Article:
A Google search of the phrase “Winter is coming” pulls up more than 4 million results, a great many of which are related to a swelling geekosphere devoted to A Song of Ice and Fire, George R.R. Martin’s bestselling sci-fi fantasy series that is fast becoming this generation’s Lord of the Rings.
The phrase is a signifier of sorts in the books—in which seasons last a very, very long time—but it is also code for a development that has nerd hearts all over the globe palpitating: HBO is adapting the books, beginning with the first one, A Game of Thrones.
HBO’s timing for a sprawling fantasy series couldn’t be better. As the pilot for Game of Thrones begins shooting this month in Northern Ireland, the nerds are in a nervous state. With Battlestar Galactica over already, the end of Lost approaching (the series ends in May), and Heroes faltering, fantasy fans are hungering for a new mystical show. (As for big screen offerings, The Hobbit won’t be out until 2011, and Harry Potter is winding down: Only two more films are planned.)
In Game of Thrones—which is also often compared to T.H. White’s Arthurian epic, The Once and Future King and is set in a time-forgotten kingdom populated by warriors, lords, sorcerers, and omens—they’re finding salvation. Although nary a frame of footage has been shot, and the show’s future isn’t even a sure thing—its fate rests on the success of the pilot—fans of the books are already rallying around the project online, forming a frenetically ecstatic Thrones universe in which every bit of information about the upcoming show is dissected, debated, and celebrated. “SCORE ONE FOR THE NERD TEAM,” KamiDaHobo Tweeted in reference to HBO’s option of Game of Thrones. And on Web sites like winter-is-coming.blogspot.com and towerofthehand.com, casting news and other details related to the production—from actors’ arrival time in Belfast, to who’s doing post-production work on the pilot—are lovingly, and dutifully, relayed.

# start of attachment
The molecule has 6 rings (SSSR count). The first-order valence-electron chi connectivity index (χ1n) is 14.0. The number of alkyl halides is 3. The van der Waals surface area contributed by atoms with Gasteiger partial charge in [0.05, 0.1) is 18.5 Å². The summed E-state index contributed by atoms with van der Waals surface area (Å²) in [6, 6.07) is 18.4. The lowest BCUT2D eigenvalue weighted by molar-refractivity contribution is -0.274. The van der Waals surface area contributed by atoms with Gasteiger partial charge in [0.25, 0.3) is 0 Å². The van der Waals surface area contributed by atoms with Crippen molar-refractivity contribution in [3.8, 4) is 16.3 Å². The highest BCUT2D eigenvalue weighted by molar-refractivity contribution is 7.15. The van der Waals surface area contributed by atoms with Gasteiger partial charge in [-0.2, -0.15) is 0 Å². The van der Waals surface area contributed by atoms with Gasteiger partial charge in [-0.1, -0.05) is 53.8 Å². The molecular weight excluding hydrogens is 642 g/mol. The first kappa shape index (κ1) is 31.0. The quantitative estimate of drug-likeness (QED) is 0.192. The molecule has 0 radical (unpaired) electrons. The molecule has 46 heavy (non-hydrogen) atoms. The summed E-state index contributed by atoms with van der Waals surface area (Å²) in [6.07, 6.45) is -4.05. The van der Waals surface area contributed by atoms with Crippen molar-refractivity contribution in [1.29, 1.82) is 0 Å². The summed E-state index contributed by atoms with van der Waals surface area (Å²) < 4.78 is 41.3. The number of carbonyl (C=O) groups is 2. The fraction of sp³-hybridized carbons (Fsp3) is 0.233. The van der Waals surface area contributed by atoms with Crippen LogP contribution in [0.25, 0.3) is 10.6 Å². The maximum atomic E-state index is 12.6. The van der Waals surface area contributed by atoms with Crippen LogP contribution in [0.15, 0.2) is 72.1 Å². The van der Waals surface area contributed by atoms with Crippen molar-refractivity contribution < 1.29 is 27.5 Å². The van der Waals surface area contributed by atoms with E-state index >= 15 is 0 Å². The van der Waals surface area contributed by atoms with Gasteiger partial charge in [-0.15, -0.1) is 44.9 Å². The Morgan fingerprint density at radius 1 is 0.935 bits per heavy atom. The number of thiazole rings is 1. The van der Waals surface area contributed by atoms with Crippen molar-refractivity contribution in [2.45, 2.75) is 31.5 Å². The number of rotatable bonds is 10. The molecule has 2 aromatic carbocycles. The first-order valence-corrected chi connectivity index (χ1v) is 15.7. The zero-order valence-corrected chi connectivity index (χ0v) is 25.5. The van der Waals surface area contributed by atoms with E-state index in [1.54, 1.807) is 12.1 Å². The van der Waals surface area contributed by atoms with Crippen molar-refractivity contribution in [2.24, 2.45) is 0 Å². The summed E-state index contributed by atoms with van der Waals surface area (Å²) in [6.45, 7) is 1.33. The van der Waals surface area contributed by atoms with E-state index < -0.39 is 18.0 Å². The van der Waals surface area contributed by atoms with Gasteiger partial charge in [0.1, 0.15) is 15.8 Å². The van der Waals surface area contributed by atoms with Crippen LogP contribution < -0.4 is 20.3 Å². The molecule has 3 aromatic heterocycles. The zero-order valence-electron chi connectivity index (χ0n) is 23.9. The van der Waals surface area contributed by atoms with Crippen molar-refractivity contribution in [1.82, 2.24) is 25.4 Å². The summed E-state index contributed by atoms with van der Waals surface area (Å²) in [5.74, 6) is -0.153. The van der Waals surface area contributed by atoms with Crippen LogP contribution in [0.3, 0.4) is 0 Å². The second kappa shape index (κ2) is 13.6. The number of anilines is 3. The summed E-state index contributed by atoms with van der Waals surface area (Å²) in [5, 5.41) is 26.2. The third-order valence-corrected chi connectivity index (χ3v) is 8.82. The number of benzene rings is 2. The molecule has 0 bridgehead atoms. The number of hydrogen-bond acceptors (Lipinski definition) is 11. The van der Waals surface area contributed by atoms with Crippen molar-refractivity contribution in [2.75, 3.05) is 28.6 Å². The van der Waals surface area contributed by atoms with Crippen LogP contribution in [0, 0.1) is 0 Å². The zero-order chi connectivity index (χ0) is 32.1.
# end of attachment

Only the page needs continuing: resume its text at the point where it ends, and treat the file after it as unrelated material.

It’s not just fringe fanatics who are excited. Established television critics and reporters are already anointing the project the Next Big Thing in television.
Maureen Ryan of The Chicago Tribune breaks news on the subject as though she’s covering Watergate. TV Guide's Matt Roush recently Tweeted: “I sure wish book 5 of GameofThrones would come out, so I could dig into book 4. This is my most anticipated pilot of 2010.” Time’s book critic and Nerd World blogger Lev Grossman has called Martin “the American Tolkien." And James Hibberd of The Hollywood Reporter recently posted photos of the entire cast.
HBO marketers, one assumes, are clinking glasses with each dispatch. (But they wouldn’t comment for this story, seeing as it’s so early in the show’s production process.)
“I’ve never really advocated for a show to be picked up when the pilot hasn’t been shot,” said Poniewozik, “But when I read A Game of Thrones, and the rest of the series, I really had the feeling that these books were meant to be made into a TV series, and especially an HBO drama.
“I’ve never really advocated for a show to be picked up when the pilot hasn’t been shot,” said Time's TV critic James Poniewozik, “But when I read A Game of Thrones, and the rest of the series, I really had the feeling that these books were meant to be made into a TV series, and especially an HBO drama.
“There’s a sensibility that’s common to most of the great HBO dramas, which is that they take a sort of existing popular genre and do something to it that hasn’t been done before… And what you have in A Game of Thrones is this fantasy saga that is treated with a very kind of adult, very sophisticated psychological realism that you don’t generally have in that genre.”
Another attribute that makes Game of Thrones perfect for HBO is sex. Unlike Tolkien, Martin’s characters don’t mind putting down their swords for a steamier version of one-on-one. (And if that’s your thing, skim right to the incestuous twins.)
“The sexuality in my book would have curled Tolkien’s hair,” said Martin, a former Hollywood TV writer (he worked, of course, on “the new” Twilight Zone) who looks like he stepped out of central casting: a gray, Gandalf-like beard, wiry glasses, and a portly silhouette.